Black Tea is produced from the tea bush Camellia Sinensis, a perennial evergreen shrub. Generally, unblended black teas are named after the Tea Factory from where they are produced (Makomboki Tea Factory) or from the region in which they are produced (Assam Tea, India). Often, different regions are known for producing teas with characteristic flavours, an example of this would be Darjeeling Tea. Black tea has a long history of use dating back to China approximately 5,000 years ago.
Black tea is a source of caffeine, a methylxanthine that stimulates the central nervous system, relaxes smooth muscle in the airways to the lungs (bronchioles), stimulates the heart, and acts on the kidney as a diuretic (increasing urine). One cup of tea contains about 50 milligrams of caffeine, depending on the strength and size of the cup (compared to coffee, which contains 65 to 175 milligrams of caffeine per cup). Tea also contains polyphenols (catechins, anthocyanins, phenolic acids), tannin, trace elements, and vitamins.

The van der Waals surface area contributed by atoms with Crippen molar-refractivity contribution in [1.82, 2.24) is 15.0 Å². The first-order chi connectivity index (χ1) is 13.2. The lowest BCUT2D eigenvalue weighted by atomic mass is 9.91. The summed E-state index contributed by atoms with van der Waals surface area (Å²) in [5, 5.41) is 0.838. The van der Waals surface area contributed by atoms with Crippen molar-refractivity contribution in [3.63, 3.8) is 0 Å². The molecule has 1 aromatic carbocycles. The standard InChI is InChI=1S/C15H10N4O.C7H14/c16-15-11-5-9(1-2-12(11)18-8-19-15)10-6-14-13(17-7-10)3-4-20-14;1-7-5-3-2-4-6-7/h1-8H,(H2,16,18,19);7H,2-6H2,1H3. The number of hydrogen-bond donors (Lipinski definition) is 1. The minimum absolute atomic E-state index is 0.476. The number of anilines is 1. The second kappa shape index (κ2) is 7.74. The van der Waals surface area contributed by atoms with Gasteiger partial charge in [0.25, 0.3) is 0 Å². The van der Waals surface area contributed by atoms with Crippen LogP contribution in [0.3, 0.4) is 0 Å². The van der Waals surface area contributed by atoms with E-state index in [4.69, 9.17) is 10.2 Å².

The tea plant is native to Southeast Asia and can grow up to a height of 40 feet, but is usually maintained at a height of two to three feet by regular pruning. In Darjeeling the first spring leaf buds, called the "first flush", are considered the highest-quality leaves. When the first flush leaf bud is picked, another one grows, which is called the second flush , and this continues until an autumn flush . In Assam the Second Flush is considered to produce the best quality teas, this normally happens from mid May each year depending on climactic conditions. The older leaves picked farther down the stems are considered to be of poorer quality. Only top quality tea is produced by plucking the youngest first two leaves and bud from the tea bush.